Feeling sorry for bulliesAug 25th, 2009 | By Ian Poulton | Category: Personal Columns
There was a scene in the supermarket – a man in his 60s accompanied by his son in his 30s had been checking out a trolley filled with shopping. Their polo shirts and shorts suggested they were holiday makers, as did the packs of barbecue meat they were buying. The older man had a pugnacious manner and spoke aggressively to the check out operator. The French was rapid and hard to follow. He repeated his words and placed a lettuce from his trolley back on the check out belt. The operator picked up a telephone and called for a supervisor. The woman following the two men in the queue sighed and shook her head.
Minutes passed. Our shopping was all on the belt; there were queues at every till; to have tried to have moved would have created another scene. The operator called for help again; this time someone appeared. More words. The supervisor keyed in numbers and told the operator to proceed. The lettuce was scanned and €2.15 appeared on the display. The pugnacious man objected, he had become bullying by this point. The operator shook her head and manually entered €1.55. The people behind in the queue watched as the man then took the lettuce and placed it into his trolley. The man’s son then stepped forward to pay their bill of a hundred euro or more with his credit card. The dispute and the delay caused to the line of shoppers was about 60 cent. The man was obviously used to getting his own way, regardless of the inconvenience he caused to others.
Lines from John McGahern’s “The Dark” perhaps shed light upon the thought processes of someone who would have a public argument over a couple of coins. McGahern’s character Mahoney is a widower with a family, he has become an abusive bully, expecting to get his own way, yet in a drunken moment shows that beneath the aggression, there is deep vulnerability.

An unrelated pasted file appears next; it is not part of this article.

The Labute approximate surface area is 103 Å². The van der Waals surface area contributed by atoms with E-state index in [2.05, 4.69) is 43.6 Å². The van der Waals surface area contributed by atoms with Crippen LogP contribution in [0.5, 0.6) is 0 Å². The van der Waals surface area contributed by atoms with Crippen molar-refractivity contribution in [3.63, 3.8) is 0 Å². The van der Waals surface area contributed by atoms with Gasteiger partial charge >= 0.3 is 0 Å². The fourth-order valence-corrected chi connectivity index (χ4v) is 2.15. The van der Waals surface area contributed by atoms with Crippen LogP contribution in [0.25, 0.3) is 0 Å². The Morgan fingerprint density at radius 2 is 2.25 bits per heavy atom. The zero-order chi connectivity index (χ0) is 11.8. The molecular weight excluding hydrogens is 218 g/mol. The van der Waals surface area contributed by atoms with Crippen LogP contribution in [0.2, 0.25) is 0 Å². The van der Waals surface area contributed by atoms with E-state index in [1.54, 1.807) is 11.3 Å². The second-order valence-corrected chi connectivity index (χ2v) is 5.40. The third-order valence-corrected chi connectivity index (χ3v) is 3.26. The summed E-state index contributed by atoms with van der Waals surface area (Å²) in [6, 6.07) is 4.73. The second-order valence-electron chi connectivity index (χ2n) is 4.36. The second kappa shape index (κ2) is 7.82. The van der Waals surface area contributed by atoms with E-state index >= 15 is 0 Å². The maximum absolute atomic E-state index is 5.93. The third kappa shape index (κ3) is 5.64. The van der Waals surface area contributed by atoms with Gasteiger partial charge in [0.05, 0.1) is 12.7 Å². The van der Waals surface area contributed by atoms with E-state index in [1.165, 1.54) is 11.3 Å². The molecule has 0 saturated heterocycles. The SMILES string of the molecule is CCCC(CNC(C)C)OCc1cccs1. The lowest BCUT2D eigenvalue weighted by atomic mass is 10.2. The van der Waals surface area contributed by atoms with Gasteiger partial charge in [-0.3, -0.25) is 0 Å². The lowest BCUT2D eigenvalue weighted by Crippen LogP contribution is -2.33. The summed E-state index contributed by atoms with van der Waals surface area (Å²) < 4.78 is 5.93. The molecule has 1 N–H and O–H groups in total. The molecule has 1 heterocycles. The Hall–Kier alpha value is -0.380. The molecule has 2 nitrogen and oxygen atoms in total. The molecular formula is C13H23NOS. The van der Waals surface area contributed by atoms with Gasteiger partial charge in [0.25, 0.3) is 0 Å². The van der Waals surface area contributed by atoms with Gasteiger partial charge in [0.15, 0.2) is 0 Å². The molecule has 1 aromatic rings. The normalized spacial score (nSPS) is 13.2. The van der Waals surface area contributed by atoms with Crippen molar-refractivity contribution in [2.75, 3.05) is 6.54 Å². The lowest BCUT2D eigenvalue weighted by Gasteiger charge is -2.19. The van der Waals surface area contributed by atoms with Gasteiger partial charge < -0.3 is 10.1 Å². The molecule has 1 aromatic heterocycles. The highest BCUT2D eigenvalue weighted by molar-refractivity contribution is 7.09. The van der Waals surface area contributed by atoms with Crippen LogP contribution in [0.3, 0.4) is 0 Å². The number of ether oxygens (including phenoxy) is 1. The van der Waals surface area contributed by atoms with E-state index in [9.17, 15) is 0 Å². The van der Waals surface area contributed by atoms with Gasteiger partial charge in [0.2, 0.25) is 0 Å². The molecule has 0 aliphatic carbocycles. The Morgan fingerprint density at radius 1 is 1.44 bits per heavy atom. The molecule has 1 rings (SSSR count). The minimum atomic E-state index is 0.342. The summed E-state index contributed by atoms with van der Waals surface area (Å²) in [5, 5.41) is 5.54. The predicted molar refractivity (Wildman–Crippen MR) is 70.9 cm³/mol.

Mahoney “suddenly jumped up, the face red and bloated, dramatic arm outstretched, to do a half-circle swing on the floor and shout, “I went to school too”.
“This is my life, and this kitchen in the townland of Cloone is my stage, and I am playing my life out here on”, and he stood, the eyes wild, as if grappling for his lines.
“And nobody sees me except a crowd of childer”, the voice trailed bitterly, and then burst out again.
“But it’s important, it’s important to me, it’s the only life I’ve got, it’s more important than anything else in the world to me. I went to school too”, and he started to sob drunkenly till he grew aware of the still eyes of the children watching him, when he began to shout again”.
Maybe the man fighting about the price of a lettuce was filled with a frustration and bitterness comparable to that felt by Mahoney; maybe it wasn’t about 60 cent, but was about years of feeling unjustly treated, about unfairness, about being done down. But maybe there are battlegrounds more worthwhile than green leaves that looked past their best.